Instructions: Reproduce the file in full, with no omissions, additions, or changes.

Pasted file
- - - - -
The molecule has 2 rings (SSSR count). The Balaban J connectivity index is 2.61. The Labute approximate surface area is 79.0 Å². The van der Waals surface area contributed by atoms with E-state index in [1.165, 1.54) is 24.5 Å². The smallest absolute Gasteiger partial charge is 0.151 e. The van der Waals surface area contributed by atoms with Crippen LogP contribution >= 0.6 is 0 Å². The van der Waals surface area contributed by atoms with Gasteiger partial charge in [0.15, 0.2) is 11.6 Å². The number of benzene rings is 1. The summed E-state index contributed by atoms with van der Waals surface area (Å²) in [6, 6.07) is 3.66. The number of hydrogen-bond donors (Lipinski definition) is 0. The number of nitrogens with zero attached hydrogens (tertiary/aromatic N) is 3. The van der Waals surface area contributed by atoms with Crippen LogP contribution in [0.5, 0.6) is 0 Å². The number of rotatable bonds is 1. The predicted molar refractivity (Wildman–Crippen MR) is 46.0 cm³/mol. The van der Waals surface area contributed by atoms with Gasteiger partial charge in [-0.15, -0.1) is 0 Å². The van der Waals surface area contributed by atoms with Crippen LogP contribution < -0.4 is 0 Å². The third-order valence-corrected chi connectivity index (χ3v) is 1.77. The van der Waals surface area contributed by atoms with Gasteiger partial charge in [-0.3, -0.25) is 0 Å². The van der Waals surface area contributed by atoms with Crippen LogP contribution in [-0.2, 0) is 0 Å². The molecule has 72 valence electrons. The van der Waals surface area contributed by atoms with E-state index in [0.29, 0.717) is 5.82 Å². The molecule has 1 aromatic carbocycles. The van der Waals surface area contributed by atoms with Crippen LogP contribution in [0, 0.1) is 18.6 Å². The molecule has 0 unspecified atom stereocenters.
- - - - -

The molecule has 2 rings (SSSR count). The Balaban J connectivity index is 2.61. The Labute approximate surface area is 79.0 Å². The van der Waals surface area contributed by atoms with E-state index in [1.165, 1.54) is 24.5 Å². The smallest absolute Gasteiger partial charge is 0.151 e. The van der Waals surface area contributed by atoms with Crippen LogP contribution >= 0.6 is 0 Å². The van der Waals surface area contributed by atoms with Gasteiger partial charge in [0.15, 0.2) is 11.6 Å². The number of benzene rings is 1. The summed E-state index contributed by atoms with van der Waals surface area (Å²) in [6, 6.07) is 3.66. The number of hydrogen-bond donors (Lipinski definition) is 0. The number of nitrogens with zero attached hydrogens (tertiary/aromatic N) is 3. The van der Waals surface area contributed by atoms with Crippen LogP contribution in [0.5, 0.6) is 0 Å². The number of rotatable bonds is 1. The predicted molar refractivity (Wildman–Crippen MR) is 46.0 cm³/mol. The van der Waals surface area contributed by atoms with Gasteiger partial charge in [-0.15, -0.1) is 0 Å². The van der Waals surface area contributed by atoms with Crippen LogP contribution < -0.4 is 0 Å². The third-order valence-corrected chi connectivity index (χ3v) is 1.77. The van der Waals surface area contributed by atoms with Gasteiger partial charge in [-0.3, -0.25) is 0 Å². The van der Waals surface area contributed by atoms with Crippen LogP contribution in [-0.2, 0) is 0 Å². The molecule has 72 valence electrons. The van der Waals surface area contributed by atoms with E-state index in [0.29, 0.717) is 5.82 Å². The molecule has 1 aromatic carbocycles. The van der Waals surface area contributed by atoms with Crippen LogP contribution in [0, 0.1) is 18.6 Å². The molecule has 0 unspecified atom stereocenters.